The pound traded lower overnight on fears that Brexit talks might stall but in the last two hours has recovered all its losses and is now higher on reports that EU Chief negotiator Michel Barnier told MEP’s that “a breakthrough is likely”. Prime Minister Theresa May is in Brussels today for a lunchtime meeting with European Commission President Jean-Claude Juncker to discuss the UK’s final offer on the three main issues in the first round of Brexit talks – the Irish border, citizens’ rights and the financial settlement. This is supposedly the deadline to table offers before a European council summit on 14 December, when EU leaders will decide if “sufficient progress” has been made to proceed to the next phase. The biggest difficulty remains Ireland. “Contacts continue at official level in order to reach agreement. There is still a way to go,” said an Irish official widely quoted in today’s newspapers. “There must be clarity on the need to avoid regulatory divergence which would lead to the re-emergence of a border.” Even if the Irish question is solved or fudged to mutual satisfaction, there are still problems back at Westminster where a group of Conservative MP’s and ex-Ministers calling themselves ‘Leave Means Leave’ have set out a list of conditions upon which they threaten to base their support. GBP/USD traded down to a low of 1.3428 in London time with GBP/CAD at a low of 1.7035. At the North American open this morning, the Pound has recovered its earlier losses to stand at 1.3520 and CAD1.7135.
The Aussie Dollar really came back from the dead in the final few hours of trading last week. Wednesday morning’s low was USD0.7557, with the AUD lower against most of the major currencies. By Friday, AUD/USD had steadied in the mid-upper 0.75’s but GBP/AUD had jumped almost 4 cents to a near 18-month high of 1.79. As the very last trading session of the week slammed the USD lower, AUD/USD finished the week where it began at 0.7610 whilst GBP/AUD lost almost two cents from its high to finish at 1.7705. Nothing could keep pace with the surging Canadian Dollar, though, and AUD/CAD fell just over 100 pips to 0.9650. Overnight, the AUD has struggled to hold on to US 76 cents despite a decent set of inventory and wage cost numbers. Separate data showed job vacancies in the country were at a six-year peak, a sign that Australia's run of strong employment gains could last a while yet. For the week ahead, the immediate focus is on Tuesday’s RBA meeting then the big data release of Q3 GDP (which the folks in Martin Place will already have had sight of). Three hours ahead of the RBA come October’s retail sales numbers which will give us an idea of how Q4 is beginning to shape up. For this morning, the AUD opens in North America at USD0.7600 and CAD0.9640.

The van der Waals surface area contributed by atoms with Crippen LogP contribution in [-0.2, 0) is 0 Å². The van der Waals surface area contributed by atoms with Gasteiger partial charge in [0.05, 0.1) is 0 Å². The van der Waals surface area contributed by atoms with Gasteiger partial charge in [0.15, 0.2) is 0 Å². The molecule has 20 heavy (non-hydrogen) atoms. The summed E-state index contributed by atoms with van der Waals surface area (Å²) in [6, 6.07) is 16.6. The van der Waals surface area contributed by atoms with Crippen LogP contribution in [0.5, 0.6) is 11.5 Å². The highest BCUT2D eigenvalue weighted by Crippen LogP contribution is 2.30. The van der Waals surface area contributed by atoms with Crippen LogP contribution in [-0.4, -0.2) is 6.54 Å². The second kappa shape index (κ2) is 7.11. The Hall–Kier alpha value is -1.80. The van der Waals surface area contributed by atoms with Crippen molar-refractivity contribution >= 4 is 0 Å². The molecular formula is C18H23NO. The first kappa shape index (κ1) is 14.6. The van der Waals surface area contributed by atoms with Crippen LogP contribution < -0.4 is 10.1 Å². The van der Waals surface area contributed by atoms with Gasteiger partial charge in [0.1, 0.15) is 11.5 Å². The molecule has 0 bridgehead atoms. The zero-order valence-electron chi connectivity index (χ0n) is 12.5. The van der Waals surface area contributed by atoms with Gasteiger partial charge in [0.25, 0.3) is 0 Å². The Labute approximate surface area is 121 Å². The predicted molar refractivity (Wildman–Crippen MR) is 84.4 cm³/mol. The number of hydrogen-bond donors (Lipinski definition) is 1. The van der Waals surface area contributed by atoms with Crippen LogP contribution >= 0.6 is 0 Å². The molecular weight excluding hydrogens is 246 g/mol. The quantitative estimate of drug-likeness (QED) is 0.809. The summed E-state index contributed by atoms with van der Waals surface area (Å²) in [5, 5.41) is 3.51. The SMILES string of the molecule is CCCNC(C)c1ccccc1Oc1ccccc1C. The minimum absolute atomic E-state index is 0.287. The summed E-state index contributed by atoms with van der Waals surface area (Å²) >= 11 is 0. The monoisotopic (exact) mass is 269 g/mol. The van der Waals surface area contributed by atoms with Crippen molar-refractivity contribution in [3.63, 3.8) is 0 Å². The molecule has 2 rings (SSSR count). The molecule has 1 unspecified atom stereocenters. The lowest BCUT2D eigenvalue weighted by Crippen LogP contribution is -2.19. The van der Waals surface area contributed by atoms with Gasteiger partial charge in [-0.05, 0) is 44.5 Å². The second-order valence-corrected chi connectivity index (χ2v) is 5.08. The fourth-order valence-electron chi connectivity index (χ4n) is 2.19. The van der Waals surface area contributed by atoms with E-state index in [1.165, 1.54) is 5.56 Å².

The New Zealand Dollar had a week of two halves; surging on a position-driven squeeze on Monday and Tuesday then tumbling on a very weak business outlook report which showed confidence at its weakest level since the global financial crisis. It finished on Friday little changed against the USD at 0.6890 though NZD/CAD plunged over a full cent from 0.8824 to 0.8720. For New Zealand economic news, it’s still a very long wait to the Q3 GDP figures on December 21st (more than 2 weeks after Australia) but in the meantime, we’ll have some of the ‘partial’ data which then feed into the number. Tuesday is Building Work, Thursday is Wholesale Trade and Friday is the Manufacturing Survey. Before then, RBNZ Acting Governor Grant Spencer is delivering what will be a very closely-watched speech tomorrow on “Low inflation and its implications for monetary policy”; the text of which will be released at 1.15pm local time. It will be tough to repeat last week’s dramas for the NZD but in Foreign Exchange, we learn never to say never… NZD/USD opens in North America today at USD0.6865 with NZD/CAD at 0.8710.
- USD/CAD: 1.2650 - 1.2720 ▼
- EUR/USD: 0.6620 - 0.6670 ▼
- GBP/USD: 0.5795 - 0.5870 ▼
- CAD/AUD: 1.0320 - 1.0415 ▼
- NZD/USD: 1.1400 - 1.1535 ▼